Whether at work or at home, the quality of your attention determines the quality of your life.

Digital Minimalism

I found Digital Minimalism to be a very necessary companion to Deep Work in that it offers a framework for thinking about technology that was not explored in Deep Work. Digital minimalism in the book is framed as a necessary response to a world where most digital tools are as capable of taking away value as adding value.

Importantly, constant distraction according to Newport may be a consequence of how our brains are wired. Newport discusses how braining imaging studies suggest the brain is primed by evolution to think about social life. Per these studies, the brain’s default path — when it’s not involved in completing tasks — is to focus on social life. Newport writes:

…intricate brain networks…evolved over millions of years in environments where interactions were always rich, face-to-face encounters, and social groups were small and tribal. The past two decades, by contrast, are characterized by the spread of digital communication tools… which have pushed people’s social networks to be much larger and less local, while encouraging interactions through short, text-based messages and approval clicks that are orders of magnitude less information laden than what we have evolved to expect. Perhaps predictably, this clash of old neural systems with modern innovations has caused problems.

This insight I feel is especially important since most apps are built around social interaction. In fact, social interaction is practically required now as part of any SaaS business model — network effects mean more sales. Even if apps can be used for anything, there’s an argument to be made that our brains want to use them to socialize.

Like Bailey, Newport’s book contains techniques to realize his message. Becoming a digital minimalist starts with what Newport calls a digital de-cluterring, a 30 day opt-out period of all non-essential apps, where essential is tightly defined as serving a truly critical function. If you absolutely need it for your job or your loved ones, keep it; if not, throw it away.

Newport recommends a disciplined approach to leisure time as a way to combat distraction. He strongly advocates for planned leisure, where activities like web-surfing or news consumption is blocked off for a specific time. He also makes a distinction between high-quality and low-quality leisure, where high-quality comprises skill-building activities like learning to play guitar and low-quality is something like passive media consumption.

Newport further recommends pairing high-quality leisure with joining (real, in-person) groups. He cites F3 (which I actually was part of when I lived in Charlotte — his analysis is spot-on) and CrossFit as groups where members derive a huge social and skill (in this case, physical strength and endurance) benefit from joining. The idea here is that high-quality leisure is necessary to replace and improve upon the free time that comes with digital de-cluttering.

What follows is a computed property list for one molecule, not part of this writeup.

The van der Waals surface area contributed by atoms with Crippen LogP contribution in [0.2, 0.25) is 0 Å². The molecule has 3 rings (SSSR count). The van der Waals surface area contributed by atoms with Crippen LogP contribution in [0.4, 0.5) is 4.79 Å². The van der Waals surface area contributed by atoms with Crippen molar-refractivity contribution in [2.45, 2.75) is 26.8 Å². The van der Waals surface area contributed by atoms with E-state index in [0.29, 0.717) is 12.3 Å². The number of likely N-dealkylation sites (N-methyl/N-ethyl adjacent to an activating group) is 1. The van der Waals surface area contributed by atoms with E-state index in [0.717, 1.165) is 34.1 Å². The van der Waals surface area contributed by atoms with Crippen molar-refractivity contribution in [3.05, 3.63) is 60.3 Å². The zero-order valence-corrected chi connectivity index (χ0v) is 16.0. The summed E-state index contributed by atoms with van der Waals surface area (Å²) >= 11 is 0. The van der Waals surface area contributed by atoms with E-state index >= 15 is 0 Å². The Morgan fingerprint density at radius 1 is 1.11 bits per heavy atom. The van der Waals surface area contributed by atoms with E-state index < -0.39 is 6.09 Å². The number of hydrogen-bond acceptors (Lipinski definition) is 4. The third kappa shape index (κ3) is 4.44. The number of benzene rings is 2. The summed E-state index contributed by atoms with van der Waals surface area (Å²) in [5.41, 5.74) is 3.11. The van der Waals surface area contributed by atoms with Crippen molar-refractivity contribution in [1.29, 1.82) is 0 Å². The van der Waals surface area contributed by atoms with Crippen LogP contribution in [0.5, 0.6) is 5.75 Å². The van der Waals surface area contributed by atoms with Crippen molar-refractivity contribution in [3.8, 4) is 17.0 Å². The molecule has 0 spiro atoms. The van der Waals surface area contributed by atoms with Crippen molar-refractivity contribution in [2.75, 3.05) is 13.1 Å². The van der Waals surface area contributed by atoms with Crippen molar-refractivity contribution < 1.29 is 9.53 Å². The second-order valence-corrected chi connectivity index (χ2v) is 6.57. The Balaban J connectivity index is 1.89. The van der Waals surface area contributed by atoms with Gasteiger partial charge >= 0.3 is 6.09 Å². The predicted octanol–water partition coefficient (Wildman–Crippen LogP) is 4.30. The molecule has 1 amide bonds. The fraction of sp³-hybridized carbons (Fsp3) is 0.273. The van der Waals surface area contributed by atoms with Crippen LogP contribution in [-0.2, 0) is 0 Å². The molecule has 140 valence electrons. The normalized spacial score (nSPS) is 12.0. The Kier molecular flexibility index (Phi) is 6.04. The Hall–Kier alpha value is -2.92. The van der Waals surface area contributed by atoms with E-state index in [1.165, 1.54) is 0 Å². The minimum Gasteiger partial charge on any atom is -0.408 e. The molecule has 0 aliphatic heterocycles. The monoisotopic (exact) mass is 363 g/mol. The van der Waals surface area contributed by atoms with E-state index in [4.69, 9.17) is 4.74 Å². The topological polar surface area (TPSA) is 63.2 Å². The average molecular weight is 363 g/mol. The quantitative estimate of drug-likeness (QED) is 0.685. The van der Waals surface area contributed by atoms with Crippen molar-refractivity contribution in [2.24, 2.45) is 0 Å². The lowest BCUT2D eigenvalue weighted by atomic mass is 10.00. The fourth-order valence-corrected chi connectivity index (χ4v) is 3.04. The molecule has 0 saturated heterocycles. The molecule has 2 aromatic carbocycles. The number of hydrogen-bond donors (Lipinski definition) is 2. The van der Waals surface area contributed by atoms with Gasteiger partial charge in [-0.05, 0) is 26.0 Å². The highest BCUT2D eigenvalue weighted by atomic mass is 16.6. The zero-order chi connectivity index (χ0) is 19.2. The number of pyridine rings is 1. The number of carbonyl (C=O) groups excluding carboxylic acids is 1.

Interestingly, the joining groups idea reminds of the group effect well known in psychology research but that I first read about in How Bad Do You Want It by Matt Fitzgerald. The group effect basically says that a person will train harder in a group he or she respects and feels a close personal connection with as opposed to training alone. I definitely believe the group effect is real based on how much my own workouts have stepped up when I was part of F3 and various distance running clubs. I’ve felt the same group effect in great software teams.

In short, Digital Minimalism is a philosophy of and framework for optimizing technology use to enhance focus. The discussions on digital de-cluttering and leisure time I think are particularly good.

Why These Books Matter

I love to create useful stuff. Creating that stuff requires intense focus — not only for the creation itself, but learning how to create it. I continually find that being a creator requires balancing the two. With software especially, I believe the level of craftsmanship necessary to build things that keep working will only increase in the years to come.

Time is a finite resource, and the amount of stuff any one person or group of people can create is limited by time. To me, creating great stuff starts in the mind. These two books are really about the mind and how to insulate it against distraction and improve its ability to focus.

Like this post? Check out my blog, subscribe to my reading recommendation newsletter or let’s get in touch about consulting, pair programming, or anything tech-related on your mind. If you want more book recommendations like this, you can find my favorite books here and a list of books I’ve read over the years here.